Franklin: We were fine before you came here.
Jude: You sure about that?
Franklin and Irene’s extended family, via flashbacks to the son (Angus O’Brien) who committed suicide (immediately prior to the discovery of the portal) and visits by granddaughter Denise (Kiah McKirnan), are variably effective. There’s some decent, subtle de-aging on Spacek and Simmons for the flashbacks, but with much of Night Sky, the emotional development teeters the wrong side of the thin line between layering characters and indulgence.
Denise: Why don’t you like me? Is it because I’m black?
McKirnan gives an appealing performance, but aside from Denise’s doubts about her career/education path, the writers seem set on identifying her entirely by her mixed-race status, first in the bizarre suggestion that Irene might be prejudiced (Denise wouldn’t have been able to work that out after twenty years?) and then her local friend’s affront that she should be considering dropping out of school because “not everyone has same advantages”; Denise understandably responds “I worked my ass off”. Nevertheless, it’s an interesting subject, as indelicately as it has been raised – how easy is it to rationalise the competing forces of impartial merit and positive discrimination, and banish the thought that one’s achievement might not have been purely down to the former? Denise also seems very interested in Jude. One has to wonder why, unless she regards his diffidence as somehow smouldering.
Stella: Ad majorem Dei Gloria.
The other main plot thread concerns Argentine cult member Stella (Julieta Zylberberg) and her teen daughter Toni (Rocío Hernández), sent on a mission by Cornelius (Piotr Adamczyk) to secure the apostate (Jude). Adamczyk is a good example, if you’re not going to have likeable characters, of at least having memorable ones (always easier, if you’re an outright kill-happy villain). For much of the first season, Stella is quite disagreeable, as conflicted/dedicated to the cause as she is, while Toni is sympathetic in her innocence of her mother’s secret life and the restrictions upon her own freedom that have resulted. Stephen Louis Grush also makes an impression as flippant Nick, unchastened by Stella’s serious-mindedness.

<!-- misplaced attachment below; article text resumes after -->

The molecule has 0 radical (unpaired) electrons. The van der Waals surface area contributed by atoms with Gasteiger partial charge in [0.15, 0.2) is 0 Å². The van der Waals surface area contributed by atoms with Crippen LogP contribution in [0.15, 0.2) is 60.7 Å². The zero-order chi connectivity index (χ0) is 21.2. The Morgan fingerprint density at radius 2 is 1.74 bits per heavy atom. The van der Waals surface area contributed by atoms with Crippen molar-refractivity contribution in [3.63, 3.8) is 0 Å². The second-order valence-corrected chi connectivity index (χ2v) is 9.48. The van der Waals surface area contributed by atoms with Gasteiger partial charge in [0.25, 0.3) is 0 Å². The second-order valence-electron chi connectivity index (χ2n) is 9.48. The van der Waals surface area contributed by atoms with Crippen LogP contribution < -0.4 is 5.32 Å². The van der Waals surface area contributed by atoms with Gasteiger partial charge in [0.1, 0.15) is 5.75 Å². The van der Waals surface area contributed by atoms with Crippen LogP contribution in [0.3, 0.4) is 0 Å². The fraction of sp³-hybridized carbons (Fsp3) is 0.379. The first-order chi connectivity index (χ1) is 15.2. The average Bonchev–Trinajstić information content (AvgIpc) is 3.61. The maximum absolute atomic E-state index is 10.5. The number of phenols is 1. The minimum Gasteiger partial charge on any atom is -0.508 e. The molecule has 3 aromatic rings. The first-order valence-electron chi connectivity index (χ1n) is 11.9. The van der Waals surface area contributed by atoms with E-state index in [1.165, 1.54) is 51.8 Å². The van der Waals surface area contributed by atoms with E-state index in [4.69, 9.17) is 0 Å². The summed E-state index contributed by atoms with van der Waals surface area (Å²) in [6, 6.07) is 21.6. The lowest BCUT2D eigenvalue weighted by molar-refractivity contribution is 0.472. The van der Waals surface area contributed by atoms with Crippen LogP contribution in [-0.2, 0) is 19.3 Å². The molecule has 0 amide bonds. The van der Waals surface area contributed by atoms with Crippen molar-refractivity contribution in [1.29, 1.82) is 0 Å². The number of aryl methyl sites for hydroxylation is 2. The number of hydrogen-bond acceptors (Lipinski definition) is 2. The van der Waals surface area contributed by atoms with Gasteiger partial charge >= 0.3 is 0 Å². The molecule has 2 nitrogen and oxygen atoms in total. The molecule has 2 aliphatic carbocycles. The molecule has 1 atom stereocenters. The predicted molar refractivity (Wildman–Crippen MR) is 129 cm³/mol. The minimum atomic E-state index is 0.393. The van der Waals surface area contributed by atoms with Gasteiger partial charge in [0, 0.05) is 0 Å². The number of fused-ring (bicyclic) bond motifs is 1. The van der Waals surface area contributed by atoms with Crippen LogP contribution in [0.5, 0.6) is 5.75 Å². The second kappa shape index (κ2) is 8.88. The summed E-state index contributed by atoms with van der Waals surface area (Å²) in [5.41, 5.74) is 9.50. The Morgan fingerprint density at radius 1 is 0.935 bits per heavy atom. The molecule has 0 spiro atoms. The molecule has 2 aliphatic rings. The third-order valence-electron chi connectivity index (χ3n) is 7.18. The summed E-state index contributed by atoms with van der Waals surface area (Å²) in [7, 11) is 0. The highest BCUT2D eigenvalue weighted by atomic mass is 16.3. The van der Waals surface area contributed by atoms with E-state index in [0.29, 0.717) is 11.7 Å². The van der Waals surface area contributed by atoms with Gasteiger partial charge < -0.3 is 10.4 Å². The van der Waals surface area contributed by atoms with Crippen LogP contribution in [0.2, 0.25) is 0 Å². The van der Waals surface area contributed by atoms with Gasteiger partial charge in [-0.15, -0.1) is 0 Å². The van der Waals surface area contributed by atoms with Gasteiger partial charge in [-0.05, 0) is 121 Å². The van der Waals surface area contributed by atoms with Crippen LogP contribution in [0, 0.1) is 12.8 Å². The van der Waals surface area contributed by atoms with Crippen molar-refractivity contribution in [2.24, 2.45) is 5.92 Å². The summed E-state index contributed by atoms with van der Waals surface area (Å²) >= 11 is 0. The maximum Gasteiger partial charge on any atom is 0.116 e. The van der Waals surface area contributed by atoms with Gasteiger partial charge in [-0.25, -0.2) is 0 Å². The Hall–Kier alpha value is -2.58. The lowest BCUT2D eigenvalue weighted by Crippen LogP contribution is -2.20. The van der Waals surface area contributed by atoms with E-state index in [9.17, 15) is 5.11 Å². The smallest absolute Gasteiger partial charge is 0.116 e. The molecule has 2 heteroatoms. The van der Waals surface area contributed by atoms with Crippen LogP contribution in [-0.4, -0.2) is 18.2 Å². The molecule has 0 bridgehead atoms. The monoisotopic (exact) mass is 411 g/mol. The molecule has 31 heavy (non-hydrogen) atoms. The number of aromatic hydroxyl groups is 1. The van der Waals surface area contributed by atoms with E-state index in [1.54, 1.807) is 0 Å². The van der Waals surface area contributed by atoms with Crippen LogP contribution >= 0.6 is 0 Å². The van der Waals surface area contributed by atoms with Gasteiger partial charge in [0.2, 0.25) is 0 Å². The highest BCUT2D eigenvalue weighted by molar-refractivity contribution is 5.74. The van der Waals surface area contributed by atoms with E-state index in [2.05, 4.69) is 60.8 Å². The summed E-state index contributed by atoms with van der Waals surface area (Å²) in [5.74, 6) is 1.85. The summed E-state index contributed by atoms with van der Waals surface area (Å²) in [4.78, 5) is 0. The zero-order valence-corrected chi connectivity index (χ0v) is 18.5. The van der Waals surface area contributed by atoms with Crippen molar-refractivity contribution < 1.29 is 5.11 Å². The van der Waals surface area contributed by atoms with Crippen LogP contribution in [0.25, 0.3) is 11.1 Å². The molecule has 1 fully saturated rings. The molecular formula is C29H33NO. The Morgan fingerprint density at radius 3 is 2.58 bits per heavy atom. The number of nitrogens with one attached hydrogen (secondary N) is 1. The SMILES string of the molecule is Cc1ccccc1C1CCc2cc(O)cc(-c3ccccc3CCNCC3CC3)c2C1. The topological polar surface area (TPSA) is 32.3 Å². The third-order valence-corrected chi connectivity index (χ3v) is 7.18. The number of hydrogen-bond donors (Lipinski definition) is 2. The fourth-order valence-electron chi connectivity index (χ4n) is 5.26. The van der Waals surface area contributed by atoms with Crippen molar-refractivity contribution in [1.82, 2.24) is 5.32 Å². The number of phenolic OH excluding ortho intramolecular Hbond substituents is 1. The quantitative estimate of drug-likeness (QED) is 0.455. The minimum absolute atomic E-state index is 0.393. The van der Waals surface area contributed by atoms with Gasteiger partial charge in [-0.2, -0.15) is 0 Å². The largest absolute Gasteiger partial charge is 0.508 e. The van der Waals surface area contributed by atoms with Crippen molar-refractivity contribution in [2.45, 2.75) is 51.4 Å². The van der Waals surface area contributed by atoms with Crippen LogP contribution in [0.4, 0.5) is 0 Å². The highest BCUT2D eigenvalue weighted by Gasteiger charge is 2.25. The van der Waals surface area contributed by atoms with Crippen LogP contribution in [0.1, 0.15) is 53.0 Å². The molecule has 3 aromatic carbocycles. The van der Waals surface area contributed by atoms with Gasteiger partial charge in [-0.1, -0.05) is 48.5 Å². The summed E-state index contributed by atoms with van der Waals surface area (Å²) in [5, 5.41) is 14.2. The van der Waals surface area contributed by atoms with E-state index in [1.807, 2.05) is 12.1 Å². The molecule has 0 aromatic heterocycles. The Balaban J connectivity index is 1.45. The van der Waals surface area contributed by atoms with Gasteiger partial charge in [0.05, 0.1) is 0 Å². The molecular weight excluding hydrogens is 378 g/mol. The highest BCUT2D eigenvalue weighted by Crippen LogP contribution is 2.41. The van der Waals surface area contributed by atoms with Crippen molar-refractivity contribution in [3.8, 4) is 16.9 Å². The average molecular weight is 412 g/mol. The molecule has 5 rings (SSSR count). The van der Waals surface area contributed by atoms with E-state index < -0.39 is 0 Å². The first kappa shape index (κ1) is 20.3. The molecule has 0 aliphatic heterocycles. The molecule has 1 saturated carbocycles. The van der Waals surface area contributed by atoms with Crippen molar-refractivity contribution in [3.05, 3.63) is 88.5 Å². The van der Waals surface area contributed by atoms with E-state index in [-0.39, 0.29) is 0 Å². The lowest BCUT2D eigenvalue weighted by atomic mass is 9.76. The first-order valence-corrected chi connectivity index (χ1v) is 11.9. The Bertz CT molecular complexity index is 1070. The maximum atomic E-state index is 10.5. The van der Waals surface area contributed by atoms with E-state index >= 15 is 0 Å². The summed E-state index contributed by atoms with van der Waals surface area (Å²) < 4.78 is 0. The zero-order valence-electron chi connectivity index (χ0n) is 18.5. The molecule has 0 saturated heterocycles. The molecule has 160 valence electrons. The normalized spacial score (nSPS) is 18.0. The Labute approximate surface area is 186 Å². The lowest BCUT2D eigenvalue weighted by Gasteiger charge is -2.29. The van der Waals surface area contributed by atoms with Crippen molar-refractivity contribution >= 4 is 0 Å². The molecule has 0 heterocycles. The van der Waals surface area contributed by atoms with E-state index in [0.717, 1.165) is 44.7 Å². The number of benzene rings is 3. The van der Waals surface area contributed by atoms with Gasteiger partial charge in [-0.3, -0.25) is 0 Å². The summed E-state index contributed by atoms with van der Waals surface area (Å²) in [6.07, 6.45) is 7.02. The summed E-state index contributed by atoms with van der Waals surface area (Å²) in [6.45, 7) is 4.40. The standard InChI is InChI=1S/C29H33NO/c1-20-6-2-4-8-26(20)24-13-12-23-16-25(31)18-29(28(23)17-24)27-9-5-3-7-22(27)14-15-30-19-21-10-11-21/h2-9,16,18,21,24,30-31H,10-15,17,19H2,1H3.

Byron: I’m gonna be special. You’ll see.
Jeanine: Why do you have to be special? Why can’t you just be you?
That’s the thing, though. The series is so morbid and self-important for much of the proceedings, yet lacking the gripping narrative to drive that along (see Dark as a contrast, the least humorous show ever, but entirely compelling). As these things go, light-fingered Chandra (Beth Lacke) probably garners the least goodwill of everyone, so her death by Cornelius isn’t especially devastating, while breakaway leader Hannah (Sonya Walger, of Lost’s Penny fame) does some pretty obvious fake drunk acting 7: Lake Diving (it’s no wonder Irene has her suspicions).
Irene: He’s not an alien, Franklin.
This is really preamble to suggest that, while Night Sky is competently made and serviceably performed, it isn’t sufficiently engaging that I wouldn’t have ditched it, had I not been intrigued to see what, if anything, it might drop regarding its central conceit. Miller has professed a fairly homogenised take on the universe (“… we are all on this rock hurtling through space, kind of trying to figure out why that is”), and we’re shown straight-up that the planet Irene and Franklin look out upon delivers a globe model of planetary bodies. Nevertheless, this is a universe where it seems portals are the means to hop about the place, both locally and in an interplanetary – or inter-plane-ry – sense, a method not entirely at-odds with other understandings of how things actually are or may be (as opposed to spaceships plunging through a nominal vacuum).